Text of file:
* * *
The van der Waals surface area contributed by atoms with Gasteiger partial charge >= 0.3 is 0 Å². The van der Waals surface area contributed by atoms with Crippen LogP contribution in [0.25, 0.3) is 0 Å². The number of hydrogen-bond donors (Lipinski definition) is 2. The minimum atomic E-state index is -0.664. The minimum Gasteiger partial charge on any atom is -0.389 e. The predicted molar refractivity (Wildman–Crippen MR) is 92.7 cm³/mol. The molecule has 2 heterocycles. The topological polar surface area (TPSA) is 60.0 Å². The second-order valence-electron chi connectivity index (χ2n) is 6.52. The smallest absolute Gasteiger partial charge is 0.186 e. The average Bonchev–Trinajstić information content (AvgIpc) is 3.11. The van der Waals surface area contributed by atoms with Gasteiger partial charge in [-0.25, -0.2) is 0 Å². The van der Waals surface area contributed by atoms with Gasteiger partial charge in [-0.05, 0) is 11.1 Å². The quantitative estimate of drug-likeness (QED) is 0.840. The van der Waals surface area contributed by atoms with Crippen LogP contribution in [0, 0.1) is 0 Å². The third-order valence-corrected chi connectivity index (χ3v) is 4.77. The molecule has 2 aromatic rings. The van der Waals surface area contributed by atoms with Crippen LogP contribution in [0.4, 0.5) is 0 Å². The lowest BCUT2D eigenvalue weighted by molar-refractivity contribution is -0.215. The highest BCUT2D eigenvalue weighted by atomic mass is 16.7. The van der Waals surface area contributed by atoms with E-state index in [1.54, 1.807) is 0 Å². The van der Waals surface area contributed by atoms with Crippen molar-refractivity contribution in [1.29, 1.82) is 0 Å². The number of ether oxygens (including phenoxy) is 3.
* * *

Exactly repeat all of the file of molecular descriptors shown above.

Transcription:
The van der Waals surface area contributed by atoms with Gasteiger partial charge >= 0.3 is 0 Å². The van der Waals surface area contributed by atoms with Crippen LogP contribution in [0.25, 0.3) is 0 Å². The number of hydrogen-bond donors (Lipinski definition) is 2. The minimum atomic E-state index is -0.664. The minimum Gasteiger partial charge on any atom is -0.389 e. The predicted molar refractivity (Wildman–Crippen MR) is 92.7 cm³/mol. The molecule has 2 heterocycles. The topological polar surface area (TPSA) is 60.0 Å². The second-order valence-electron chi connectivity index (χ2n) is 6.52. The smallest absolute Gasteiger partial charge is 0.186 e. The average Bonchev–Trinajstić information content (AvgIpc) is 3.11. The van der Waals surface area contributed by atoms with Gasteiger partial charge in [-0.25, -0.2) is 0 Å². The van der Waals surface area contributed by atoms with Gasteiger partial charge in [-0.05, 0) is 11.1 Å². The quantitative estimate of drug-likeness (QED) is 0.840. The van der Waals surface area contributed by atoms with Crippen LogP contribution in [0, 0.1) is 0 Å². The third-order valence-corrected chi connectivity index (χ3v) is 4.77. The molecule has 2 aromatic rings. The van der Waals surface area contributed by atoms with Crippen LogP contribution in [0.4, 0.5) is 0 Å². The lowest BCUT2D eigenvalue weighted by molar-refractivity contribution is -0.215. The highest BCUT2D eigenvalue weighted by atomic mass is 16.7. The van der Waals surface area contributed by atoms with E-state index in [1.54, 1.807) is 0 Å². The van der Waals surface area contributed by atoms with Crippen molar-refractivity contribution in [1.29, 1.82) is 0 Å². The number of ether oxygens (including phenoxy) is 3.